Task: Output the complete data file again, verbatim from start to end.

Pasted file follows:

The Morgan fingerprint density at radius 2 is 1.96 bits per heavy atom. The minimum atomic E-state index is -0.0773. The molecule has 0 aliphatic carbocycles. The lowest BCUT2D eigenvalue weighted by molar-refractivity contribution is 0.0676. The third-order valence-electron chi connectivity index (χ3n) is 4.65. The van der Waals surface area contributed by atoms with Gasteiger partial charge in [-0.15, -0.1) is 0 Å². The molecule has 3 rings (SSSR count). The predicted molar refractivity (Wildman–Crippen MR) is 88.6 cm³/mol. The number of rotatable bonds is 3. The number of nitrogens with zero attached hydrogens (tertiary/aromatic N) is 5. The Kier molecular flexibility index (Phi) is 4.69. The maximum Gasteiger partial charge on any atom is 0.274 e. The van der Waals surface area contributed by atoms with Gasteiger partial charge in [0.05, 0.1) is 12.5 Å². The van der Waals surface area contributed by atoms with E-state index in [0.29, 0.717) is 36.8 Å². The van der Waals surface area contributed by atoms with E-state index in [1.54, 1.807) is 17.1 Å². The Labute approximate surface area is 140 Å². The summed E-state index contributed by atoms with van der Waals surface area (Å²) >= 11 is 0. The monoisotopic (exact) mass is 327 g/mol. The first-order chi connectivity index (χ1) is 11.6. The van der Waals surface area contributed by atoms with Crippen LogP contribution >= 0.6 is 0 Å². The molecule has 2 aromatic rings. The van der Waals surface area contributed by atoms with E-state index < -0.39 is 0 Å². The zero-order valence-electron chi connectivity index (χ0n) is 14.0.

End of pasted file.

The Morgan fingerprint density at radius 2 is 1.96 bits per heavy atom. The minimum atomic E-state index is -0.0773. The molecule has 0 aliphatic carbocycles. The lowest BCUT2D eigenvalue weighted by molar-refractivity contribution is 0.0676. The third-order valence-electron chi connectivity index (χ3n) is 4.65. The van der Waals surface area contributed by atoms with Gasteiger partial charge in [-0.15, -0.1) is 0 Å². The molecule has 3 rings (SSSR count). The predicted molar refractivity (Wildman–Crippen MR) is 88.6 cm³/mol. The number of rotatable bonds is 3. The number of nitrogens with zero attached hydrogens (tertiary/aromatic N) is 5. The Kier molecular flexibility index (Phi) is 4.69. The maximum Gasteiger partial charge on any atom is 0.274 e. The van der Waals surface area contributed by atoms with Gasteiger partial charge in [0.05, 0.1) is 12.5 Å². The van der Waals surface area contributed by atoms with E-state index in [0.29, 0.717) is 36.8 Å². The van der Waals surface area contributed by atoms with E-state index in [1.54, 1.807) is 17.1 Å². The Labute approximate surface area is 140 Å². The summed E-state index contributed by atoms with van der Waals surface area (Å²) >= 11 is 0. The monoisotopic (exact) mass is 327 g/mol. The first-order chi connectivity index (χ1) is 11.6. The van der Waals surface area contributed by atoms with Crippen LogP contribution >= 0.6 is 0 Å². The molecule has 2 aromatic rings. The van der Waals surface area contributed by atoms with E-state index < -0.39 is 0 Å². The zero-order valence-electron chi connectivity index (χ0n) is 14.0.